The God of Sno Cone Blue is Featured in The Cedar Mill News

What keeps you motivating towards writing?

Writing is like anything, if you love it, you'll pursue it. I don't love golf, and I'm terrible at it. Same with basketball and dancing. But I'm a pretty good slalom waterskier and my singing wouldn’t hurt your ears. It takes a very long time before you get good at anything, and writing is no exception. I spent ten years writing and editing to find my voice before I published my first novel. While that sounds like a long time, it was essential, simple as that. (I might add that I'm a bit of a perfectionist.)


How much real life goes into a fiction writing?

A great deal and very little. This seems like a contradiction, but let me explain. Writers draw deeply from the well of their own experiences--it's what they know! Then they stir those waters to create new, yet familiar worlds. For example, my first book is centered around a preacher's daughter, and while that doesn't describe me, I did grown up near a preacher's family and often played with their children. Also, my parents struggled with alcoholism and, if you read my book, you'll recognize a character with similar issues. Like my father and his side of the family, he's not only flawed but very colorful indeed.

Is high level of imagination important to have for an Author?

Absolutely, without it, you're lost. However, we all have imaginations. The point is fostering them, giving them space to grow. I learned a good trick a while back from another writer. If you can't see what comes next in a story or you can't solve a certain problem, write it down as a question and then leave it, just let it sit. Your subconscious will work on it for you and usually, within a day or two, the answer comes with an "Aha!" I've tried this and it works. Long walks that set the mind free also help.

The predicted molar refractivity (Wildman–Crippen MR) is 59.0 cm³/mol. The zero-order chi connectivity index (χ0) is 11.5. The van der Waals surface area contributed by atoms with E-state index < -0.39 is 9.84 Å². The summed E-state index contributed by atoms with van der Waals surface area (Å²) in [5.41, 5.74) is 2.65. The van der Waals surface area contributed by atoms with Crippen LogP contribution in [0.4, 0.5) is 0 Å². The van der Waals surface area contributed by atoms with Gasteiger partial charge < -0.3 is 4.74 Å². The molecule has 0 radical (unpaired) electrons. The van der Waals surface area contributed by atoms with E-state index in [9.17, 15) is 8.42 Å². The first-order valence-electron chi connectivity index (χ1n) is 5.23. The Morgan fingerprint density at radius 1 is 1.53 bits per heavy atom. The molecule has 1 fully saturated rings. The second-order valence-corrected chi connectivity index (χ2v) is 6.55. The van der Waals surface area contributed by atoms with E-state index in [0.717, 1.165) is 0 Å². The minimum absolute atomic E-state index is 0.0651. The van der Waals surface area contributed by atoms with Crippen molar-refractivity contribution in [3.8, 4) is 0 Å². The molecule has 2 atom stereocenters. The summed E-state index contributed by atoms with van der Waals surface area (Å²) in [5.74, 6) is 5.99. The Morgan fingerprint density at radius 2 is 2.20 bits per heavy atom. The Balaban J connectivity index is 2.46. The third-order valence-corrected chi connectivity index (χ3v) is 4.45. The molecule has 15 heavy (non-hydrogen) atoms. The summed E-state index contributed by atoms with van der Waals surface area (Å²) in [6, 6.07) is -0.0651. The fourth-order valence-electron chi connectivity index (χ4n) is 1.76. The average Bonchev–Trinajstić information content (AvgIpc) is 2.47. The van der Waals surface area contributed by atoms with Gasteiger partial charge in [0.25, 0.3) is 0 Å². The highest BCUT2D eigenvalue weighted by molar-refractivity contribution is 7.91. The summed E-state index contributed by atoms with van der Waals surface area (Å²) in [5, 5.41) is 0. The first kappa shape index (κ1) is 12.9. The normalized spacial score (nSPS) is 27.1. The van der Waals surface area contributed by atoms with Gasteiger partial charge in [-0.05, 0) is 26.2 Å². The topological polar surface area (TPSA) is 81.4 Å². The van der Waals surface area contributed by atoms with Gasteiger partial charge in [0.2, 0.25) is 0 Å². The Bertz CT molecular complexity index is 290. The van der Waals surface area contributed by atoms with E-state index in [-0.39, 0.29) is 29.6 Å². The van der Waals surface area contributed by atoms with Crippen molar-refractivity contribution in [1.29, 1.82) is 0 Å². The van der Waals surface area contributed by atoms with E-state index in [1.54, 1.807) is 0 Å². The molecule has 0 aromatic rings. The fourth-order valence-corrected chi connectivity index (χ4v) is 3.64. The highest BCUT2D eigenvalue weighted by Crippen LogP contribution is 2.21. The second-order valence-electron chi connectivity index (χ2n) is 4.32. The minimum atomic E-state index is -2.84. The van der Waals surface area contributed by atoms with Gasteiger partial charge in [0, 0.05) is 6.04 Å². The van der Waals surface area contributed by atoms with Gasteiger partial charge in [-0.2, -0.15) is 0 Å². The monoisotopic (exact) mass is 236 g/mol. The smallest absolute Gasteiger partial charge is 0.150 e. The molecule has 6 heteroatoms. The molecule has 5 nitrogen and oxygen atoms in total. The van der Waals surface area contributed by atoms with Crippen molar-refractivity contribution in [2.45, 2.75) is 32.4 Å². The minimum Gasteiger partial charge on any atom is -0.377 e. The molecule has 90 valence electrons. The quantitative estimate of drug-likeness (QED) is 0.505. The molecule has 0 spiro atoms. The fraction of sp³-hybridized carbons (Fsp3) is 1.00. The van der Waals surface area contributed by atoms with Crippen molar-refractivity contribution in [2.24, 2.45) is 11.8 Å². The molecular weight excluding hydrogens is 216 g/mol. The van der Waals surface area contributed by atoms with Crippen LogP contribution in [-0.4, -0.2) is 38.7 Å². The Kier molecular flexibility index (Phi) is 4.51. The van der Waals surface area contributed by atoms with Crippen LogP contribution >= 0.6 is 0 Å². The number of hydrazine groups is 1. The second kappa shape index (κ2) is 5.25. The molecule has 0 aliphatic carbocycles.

What is the last book you finished reading? What is the current book
you are reading?

I just finished reading The Book Thief by Markus Zusak, and just started A Soldier of the Great War by Mark Helprin.

book club with sno cones


Your favorite book and why?


Again, I have a hard time picking favorites, so I'll list a few. The book I've read the most times is the classic, To Kill a Mockingbird. I also love the following: The Glass Castle, The Time Traveler's Wife, Water for Elephants, Proof of Heaven, Memoirs of a Geisha, Straight Man, The Poisonwood Bible, The Secret History, The Kite Runner and so many more!


What is the force that drives you?

I believe in a divine force with boundless creativity, and I like to think a small piece of it exists in
each of us.

What comes to your mind when you think of India?

So many things it's hard to isolate them, and I worry because I've never traveled there, that they might sound cliché. Also, many are contrasting ideas, but here goes: A vast land of ancient civilizations, the caste system, beautiful people, delicious food and starvation, slums and gold and heat and humidity, dowries and sexism and rape, the Hindu faith and spirituality, gods and sacred cows, bathing in the Ganges, Gandhi and Mother Teresa, British occupation, tea and curry, bustling, crowded marketplaces and, finally, gleaming smiles of joy in the midst of extreme poverty.

Your Favorite Book, Movie etc.?

One of my favorite books is Eat, Pray, Love, by Elizabeth Gilbert and one of my favorite movies, for what it's worth, is Slum Dog Millionaire. I've seen it multiple times and never tire of it. I hope to have the time to travel to India one day, perhaps when I'm retired, to see it for myself.



State your signature line/ tagline/ best quote:

One quote that really speaks to me happens to come from the Indian mystic poet Kabir. 
"All know that the drop merges into the ocean, but few know that the ocean merges into the drop." 
So uplifting. So beautiful and true!

Link:
Twitter handle: @marciaturnquist

Goodreads author page:
https://www.goodreads.com/author/show/8121070.Marcia_Coffey_Turnquist



Any other links: (my website) http://marciacoffeyturnquist.com/